What drives Swiss expatriates living in the English-speaking world to stand in October's elections to the federal parliament?This content was published on August 20, 2007 - 16:58
The motives could not be more different, as swissinfo learned from three members of the Swiss Abroad community at a congress last weekend in Geneva.
In his polo shirt, and with his white shock of hair and distinctive Swiss-German dialect of Schaffhausen, Edgar Studer is somehow a typical Swiss if appearances are anything to go by.
The retired welfare officer moved to the southern British town of Finchampstead ten years ago, but he still prefers his native language.
His ambition is to help his rightwing Swiss People's Party to win an extra seat in parliament, but he has no illusions when it comes to his chances. The 67-year-old Studer considers the poll as a way of squaring accounts with political rivals.
"I hope we can defeat the Social Democrats," he says with a chuckle.
Roughly the same age, Ron Favarger is also officially on the People's Party list of candidates. But he has a very different story and it might take you a while to work out his nationality, if it were not for a special pin on his shirt.
"I always wear my Swiss-Canadian pin. I have about 50 of them and I take every opportunity to promote Switzerland," he says.
Egypt and Canada
Favarger, a descendant of the Geneva chocolate factory founder of the same name, has never lived in Switzerland for any length of time. He grew up in Egypt and moved to Canada as a teenager.
He doesn't seem to mind that the current electoral system virtually excludes Swiss living abroad gaining a seat in the federal parliament in Bern. It is difficult for them to campaign in their homeland and no seats are set aside for the expatriate community.
"Being Swiss has given me a lot. I saw this as an opportunity to return something to the community," says the Toronto resident.
He says he was debating whether to get involved in politics at all, because he can't help noticing that politicking involves a lot of posturing and intimidating.
There is a business-like air surrounding Helen Freiermuth who has lived over the past 12 years in both Shanghai and the United States. It's almost as if she was personifying the party which she represents – the business-orientated Radicals of Zurich.
On her campaign leaflet and website she neatly lists her political priorities, ranging from education and integration to Switzerland's role on the international stage.
"I hope to be elected but the world will keep turning if I'm not," the former schoolteacher says. She was active in local politics before she moved abroad with her family.
Neither Freiermuth nor her two fellow Swiss abroad have a clear answer to the question whether electoral reform is necessary to ensure the interests of the Swiss abroad are represented in parliament.
She admits that she is undecided, while Studer – who says he admires people who speak their minds - dithers before he says: "Guaranteed seats might be a good idea, but I can't quite see it becoming reality."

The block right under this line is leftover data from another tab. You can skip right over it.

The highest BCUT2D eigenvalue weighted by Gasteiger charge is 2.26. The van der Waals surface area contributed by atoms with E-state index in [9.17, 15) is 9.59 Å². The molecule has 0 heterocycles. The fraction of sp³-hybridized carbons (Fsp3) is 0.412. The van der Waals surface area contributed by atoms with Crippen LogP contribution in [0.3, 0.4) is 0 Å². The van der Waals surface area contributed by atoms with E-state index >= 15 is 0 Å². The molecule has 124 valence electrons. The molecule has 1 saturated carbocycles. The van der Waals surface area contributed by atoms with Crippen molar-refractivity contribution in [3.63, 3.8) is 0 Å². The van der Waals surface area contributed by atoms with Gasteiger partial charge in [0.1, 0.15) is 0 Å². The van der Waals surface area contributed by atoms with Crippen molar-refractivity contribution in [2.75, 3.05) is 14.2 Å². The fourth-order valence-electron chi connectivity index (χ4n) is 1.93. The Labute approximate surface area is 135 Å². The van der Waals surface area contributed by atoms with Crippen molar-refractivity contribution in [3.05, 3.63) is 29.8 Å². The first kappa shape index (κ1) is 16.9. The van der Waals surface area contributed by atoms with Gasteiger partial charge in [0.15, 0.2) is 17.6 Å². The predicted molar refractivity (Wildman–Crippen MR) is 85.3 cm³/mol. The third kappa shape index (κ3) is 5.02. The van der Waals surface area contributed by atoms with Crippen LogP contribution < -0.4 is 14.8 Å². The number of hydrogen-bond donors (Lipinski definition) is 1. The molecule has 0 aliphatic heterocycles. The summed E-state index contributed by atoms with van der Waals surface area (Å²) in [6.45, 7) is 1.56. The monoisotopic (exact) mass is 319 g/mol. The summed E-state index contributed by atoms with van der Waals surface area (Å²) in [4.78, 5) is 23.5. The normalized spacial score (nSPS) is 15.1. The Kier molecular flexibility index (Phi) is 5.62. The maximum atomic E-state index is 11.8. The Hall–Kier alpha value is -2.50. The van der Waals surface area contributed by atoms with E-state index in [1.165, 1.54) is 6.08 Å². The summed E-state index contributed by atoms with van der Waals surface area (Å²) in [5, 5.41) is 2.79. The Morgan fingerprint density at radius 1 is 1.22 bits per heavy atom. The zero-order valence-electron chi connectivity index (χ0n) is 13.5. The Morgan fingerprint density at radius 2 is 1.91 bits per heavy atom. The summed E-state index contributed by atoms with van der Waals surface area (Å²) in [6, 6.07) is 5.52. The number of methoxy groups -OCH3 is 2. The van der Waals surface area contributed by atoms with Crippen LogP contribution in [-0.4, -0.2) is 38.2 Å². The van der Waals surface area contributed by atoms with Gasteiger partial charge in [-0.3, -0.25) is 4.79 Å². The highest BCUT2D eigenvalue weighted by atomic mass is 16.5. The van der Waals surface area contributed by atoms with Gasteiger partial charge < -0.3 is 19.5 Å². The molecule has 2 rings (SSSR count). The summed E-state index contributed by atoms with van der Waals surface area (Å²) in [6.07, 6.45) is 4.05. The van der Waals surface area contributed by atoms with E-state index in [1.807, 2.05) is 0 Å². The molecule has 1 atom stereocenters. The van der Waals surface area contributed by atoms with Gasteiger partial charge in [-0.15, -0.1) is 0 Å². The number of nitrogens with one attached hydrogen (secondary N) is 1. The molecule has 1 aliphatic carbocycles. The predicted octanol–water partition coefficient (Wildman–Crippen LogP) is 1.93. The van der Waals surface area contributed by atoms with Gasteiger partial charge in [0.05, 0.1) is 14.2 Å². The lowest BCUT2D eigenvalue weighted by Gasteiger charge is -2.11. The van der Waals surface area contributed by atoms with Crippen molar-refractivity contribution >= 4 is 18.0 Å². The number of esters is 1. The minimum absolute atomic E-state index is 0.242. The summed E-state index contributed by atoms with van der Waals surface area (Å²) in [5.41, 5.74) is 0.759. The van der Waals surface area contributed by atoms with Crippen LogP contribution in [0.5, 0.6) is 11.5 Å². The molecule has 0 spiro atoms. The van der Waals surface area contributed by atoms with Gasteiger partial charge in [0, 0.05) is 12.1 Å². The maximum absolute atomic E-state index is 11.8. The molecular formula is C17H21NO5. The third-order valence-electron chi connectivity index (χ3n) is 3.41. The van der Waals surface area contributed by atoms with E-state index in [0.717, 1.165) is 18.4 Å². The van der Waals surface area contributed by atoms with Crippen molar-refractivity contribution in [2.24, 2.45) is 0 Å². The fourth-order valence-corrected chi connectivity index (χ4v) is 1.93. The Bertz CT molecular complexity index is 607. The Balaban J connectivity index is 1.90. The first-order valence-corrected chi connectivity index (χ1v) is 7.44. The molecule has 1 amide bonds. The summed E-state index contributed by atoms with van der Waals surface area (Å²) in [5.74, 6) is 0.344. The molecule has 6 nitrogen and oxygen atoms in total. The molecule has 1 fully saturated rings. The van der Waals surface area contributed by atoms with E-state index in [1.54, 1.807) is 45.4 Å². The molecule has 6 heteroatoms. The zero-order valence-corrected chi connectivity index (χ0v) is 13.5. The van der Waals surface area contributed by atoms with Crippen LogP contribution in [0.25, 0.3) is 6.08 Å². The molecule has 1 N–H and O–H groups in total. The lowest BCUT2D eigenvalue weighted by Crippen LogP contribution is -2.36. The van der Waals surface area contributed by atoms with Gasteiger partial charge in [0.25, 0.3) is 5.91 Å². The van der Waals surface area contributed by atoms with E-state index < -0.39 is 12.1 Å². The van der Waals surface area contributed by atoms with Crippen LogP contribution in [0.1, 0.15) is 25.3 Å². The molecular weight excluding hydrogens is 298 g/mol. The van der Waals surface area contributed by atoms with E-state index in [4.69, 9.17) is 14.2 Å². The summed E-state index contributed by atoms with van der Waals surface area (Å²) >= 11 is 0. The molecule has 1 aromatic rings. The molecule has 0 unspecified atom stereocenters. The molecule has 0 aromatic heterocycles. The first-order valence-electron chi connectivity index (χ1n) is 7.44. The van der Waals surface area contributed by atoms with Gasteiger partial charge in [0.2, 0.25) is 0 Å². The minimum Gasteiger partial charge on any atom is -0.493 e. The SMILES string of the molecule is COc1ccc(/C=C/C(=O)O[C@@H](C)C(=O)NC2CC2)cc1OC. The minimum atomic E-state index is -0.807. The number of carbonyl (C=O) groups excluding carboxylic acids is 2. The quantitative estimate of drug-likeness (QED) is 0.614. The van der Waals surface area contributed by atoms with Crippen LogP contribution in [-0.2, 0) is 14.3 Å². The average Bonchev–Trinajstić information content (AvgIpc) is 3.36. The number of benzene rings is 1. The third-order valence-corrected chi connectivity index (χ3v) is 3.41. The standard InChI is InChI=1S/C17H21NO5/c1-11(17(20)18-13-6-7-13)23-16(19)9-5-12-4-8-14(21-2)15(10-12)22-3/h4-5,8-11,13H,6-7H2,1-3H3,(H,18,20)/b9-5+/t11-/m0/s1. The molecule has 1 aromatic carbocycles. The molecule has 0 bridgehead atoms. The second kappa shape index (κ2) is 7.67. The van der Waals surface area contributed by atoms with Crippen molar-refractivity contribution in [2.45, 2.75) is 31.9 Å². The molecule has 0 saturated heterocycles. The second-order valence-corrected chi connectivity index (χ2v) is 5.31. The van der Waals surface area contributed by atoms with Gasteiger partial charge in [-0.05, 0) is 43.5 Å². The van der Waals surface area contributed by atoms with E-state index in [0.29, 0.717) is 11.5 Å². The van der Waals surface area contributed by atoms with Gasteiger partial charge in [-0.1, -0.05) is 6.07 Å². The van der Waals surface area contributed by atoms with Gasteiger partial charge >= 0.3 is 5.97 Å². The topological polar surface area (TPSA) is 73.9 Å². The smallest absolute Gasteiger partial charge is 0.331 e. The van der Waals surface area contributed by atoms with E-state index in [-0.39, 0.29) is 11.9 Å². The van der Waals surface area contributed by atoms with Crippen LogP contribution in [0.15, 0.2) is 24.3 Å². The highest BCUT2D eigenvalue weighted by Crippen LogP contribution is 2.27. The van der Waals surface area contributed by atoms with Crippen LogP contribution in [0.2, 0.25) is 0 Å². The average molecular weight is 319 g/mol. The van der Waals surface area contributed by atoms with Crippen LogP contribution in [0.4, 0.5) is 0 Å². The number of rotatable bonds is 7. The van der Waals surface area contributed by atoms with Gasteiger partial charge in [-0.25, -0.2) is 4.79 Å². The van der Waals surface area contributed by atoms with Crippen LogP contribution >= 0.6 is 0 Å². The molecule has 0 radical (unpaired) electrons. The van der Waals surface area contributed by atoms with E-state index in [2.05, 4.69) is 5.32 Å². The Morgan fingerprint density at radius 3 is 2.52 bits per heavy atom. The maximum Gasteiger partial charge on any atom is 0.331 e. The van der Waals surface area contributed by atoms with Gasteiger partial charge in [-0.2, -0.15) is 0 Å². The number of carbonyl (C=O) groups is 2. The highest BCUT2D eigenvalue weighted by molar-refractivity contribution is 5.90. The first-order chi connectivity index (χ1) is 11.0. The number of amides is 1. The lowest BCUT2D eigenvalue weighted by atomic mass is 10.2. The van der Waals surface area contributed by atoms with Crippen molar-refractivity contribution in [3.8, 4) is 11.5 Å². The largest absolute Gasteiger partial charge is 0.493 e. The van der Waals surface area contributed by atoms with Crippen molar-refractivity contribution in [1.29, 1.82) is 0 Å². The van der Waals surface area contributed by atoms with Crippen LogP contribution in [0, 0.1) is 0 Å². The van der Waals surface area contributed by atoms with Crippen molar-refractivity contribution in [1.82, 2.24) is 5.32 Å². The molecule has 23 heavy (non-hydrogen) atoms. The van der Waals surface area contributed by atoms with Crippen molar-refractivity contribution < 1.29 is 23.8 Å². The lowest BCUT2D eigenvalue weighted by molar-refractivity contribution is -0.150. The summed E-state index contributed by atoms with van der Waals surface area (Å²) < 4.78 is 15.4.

Favarger would like to see parties encouraging people abroad to run in elections and giving support - but only to those candidates who need it.
It comes as no surprise that they are all critical of the cuts in government subsidies to Swiss schools abroad over the past four years.
"Swiss schools have always had a terrific reputation overseas. Well-to-do people required to pay tuition fees for their children considered it an honour to be associated with a Swiss," says Favarger, who speaks of personal experience since he went to the Swiss school in Egypt.
The statement is echoed by Freiermuth and Studer.
"Swiss schools help foster contacts across the world. Students are encouraged to learn about other cultures and keep up their own traditions," says Studer.
The three share common concerns about their homeland. While Freiermuth is adamant that Switzerland shouldn't lose its competitive edge, her expatriate colleagues have noticed that the Swiss have a tendency to "play the good Samaritan", opening their system to abuse by people claiming welfare money.
This goes against Favarger's deepest conviction of mutual respect, fairness, and personal responsibility.
"What goes around, comes around," he says, repeating a popular saying, as he likes to do.
swissinfo, Urs Geiser
More than 40 Swiss abroad candidates are standing in the October 21 parliamentary elections.
Ruedi Baumann and his wife Stefanie, who live in France, were the first Swiss expatriates to sit in the federal parliament between 2001 and 2003. But at the time of their re-election in 1999 they still lived in Switzerland.
Most Swiss abroad live in neighbouring France, Germany and France.
At the end of last year there were 645,000 Swiss living abroad, compared with 7.5 million residents in Switzerland.
Almost a third of them are based in the EU, mostly in France (171,732), Germany (72,384) and Italy (47,012).
Elsewhere in the world, 71,984 Swiss live in the US, 36,374 in Canada, 21,291 in Australia, 15,061 in Argentina, 13,956 in Brazil, 12,011 in Israel and 8,821 in South Africa.
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